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A science journalist with more than a decade of experience, I am a staff writer at WIRED covering biotechnology. I write often about genetic engineering, neurotechnology, synthetic biology, longevity, and genetic privacy. I am keenly interested in how humans are using biology to reprogram our bodies and reshape our environment—and the consequences of doing so. 

My work has been recognized by the D.C. Science Writers Association and the National Institute for Healthcare Management. I am also the recipient of an MIT Knight Science Journalism Project Fellowship, which allowed me to spend fall 2021 researching the science, history, and ethics of cross-species transplantation.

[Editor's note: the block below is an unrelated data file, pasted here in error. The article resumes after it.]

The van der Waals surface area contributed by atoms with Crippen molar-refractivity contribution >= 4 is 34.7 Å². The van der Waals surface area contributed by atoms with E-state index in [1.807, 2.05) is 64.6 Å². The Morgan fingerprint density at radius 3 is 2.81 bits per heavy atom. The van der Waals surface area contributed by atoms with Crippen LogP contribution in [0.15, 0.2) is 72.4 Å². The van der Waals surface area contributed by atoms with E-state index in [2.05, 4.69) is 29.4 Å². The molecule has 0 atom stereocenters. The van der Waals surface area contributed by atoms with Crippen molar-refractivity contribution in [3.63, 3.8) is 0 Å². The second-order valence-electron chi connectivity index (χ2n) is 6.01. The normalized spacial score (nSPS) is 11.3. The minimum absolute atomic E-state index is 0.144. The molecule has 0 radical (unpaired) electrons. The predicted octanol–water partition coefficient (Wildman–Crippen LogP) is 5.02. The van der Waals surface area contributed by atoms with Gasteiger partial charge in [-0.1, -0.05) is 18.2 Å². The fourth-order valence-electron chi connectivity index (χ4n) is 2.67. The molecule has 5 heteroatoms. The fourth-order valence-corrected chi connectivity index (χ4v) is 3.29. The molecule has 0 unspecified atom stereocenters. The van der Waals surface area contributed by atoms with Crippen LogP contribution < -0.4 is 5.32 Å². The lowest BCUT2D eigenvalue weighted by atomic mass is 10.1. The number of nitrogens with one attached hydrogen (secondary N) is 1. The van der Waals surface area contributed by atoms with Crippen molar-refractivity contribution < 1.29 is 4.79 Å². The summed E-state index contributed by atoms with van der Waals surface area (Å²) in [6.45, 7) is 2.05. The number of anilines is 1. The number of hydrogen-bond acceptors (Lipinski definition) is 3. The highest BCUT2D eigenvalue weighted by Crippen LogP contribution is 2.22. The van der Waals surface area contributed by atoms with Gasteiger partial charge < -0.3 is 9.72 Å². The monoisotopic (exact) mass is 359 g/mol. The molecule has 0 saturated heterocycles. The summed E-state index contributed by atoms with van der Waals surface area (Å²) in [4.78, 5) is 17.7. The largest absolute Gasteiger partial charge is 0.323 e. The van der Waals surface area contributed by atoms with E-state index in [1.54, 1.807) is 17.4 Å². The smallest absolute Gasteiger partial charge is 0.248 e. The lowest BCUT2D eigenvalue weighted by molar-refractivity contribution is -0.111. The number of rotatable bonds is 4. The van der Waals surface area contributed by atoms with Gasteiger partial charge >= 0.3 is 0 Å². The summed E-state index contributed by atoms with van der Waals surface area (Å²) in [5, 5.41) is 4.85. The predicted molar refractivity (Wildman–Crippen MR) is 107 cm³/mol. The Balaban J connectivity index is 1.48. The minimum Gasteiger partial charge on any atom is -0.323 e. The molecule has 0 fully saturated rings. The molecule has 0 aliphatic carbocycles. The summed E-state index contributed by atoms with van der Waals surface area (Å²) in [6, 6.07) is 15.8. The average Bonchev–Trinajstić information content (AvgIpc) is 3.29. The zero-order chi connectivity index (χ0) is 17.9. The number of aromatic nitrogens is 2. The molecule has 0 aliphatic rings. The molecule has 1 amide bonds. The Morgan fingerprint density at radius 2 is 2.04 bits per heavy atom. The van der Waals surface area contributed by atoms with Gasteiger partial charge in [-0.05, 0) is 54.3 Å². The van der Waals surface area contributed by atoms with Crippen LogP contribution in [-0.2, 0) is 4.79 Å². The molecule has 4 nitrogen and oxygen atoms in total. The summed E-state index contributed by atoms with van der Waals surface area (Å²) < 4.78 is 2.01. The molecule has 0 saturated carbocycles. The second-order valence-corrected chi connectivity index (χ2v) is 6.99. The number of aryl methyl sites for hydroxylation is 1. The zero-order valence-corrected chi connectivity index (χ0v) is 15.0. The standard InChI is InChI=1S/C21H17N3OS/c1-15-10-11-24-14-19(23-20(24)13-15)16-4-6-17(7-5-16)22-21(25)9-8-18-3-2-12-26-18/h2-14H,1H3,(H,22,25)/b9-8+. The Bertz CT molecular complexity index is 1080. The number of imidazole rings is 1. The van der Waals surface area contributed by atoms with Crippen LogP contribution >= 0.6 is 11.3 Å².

Before joining WIRED, I held staff positions at the Pittsburgh Post-Gazette, Medium, and MIT Technology Review. Over the years my stories have appeared in The Washington Post, New York Times, Wall Street Journal, Scientific American, National Geographic, and Smithsonian Magazine. I have a bachelor's degree in journalism from Ohio University and a master's in science writing from Johns Hopkins University. I have also taught in the Johns Hopkins program.  

After more than 10 years in Washington, D.C., I recently returned to my roots in Western Pennsylvania and am now based in Pittsburgh. When I'm not writing, you can find me hiking, biking, rock climbing, and practicing yoga.

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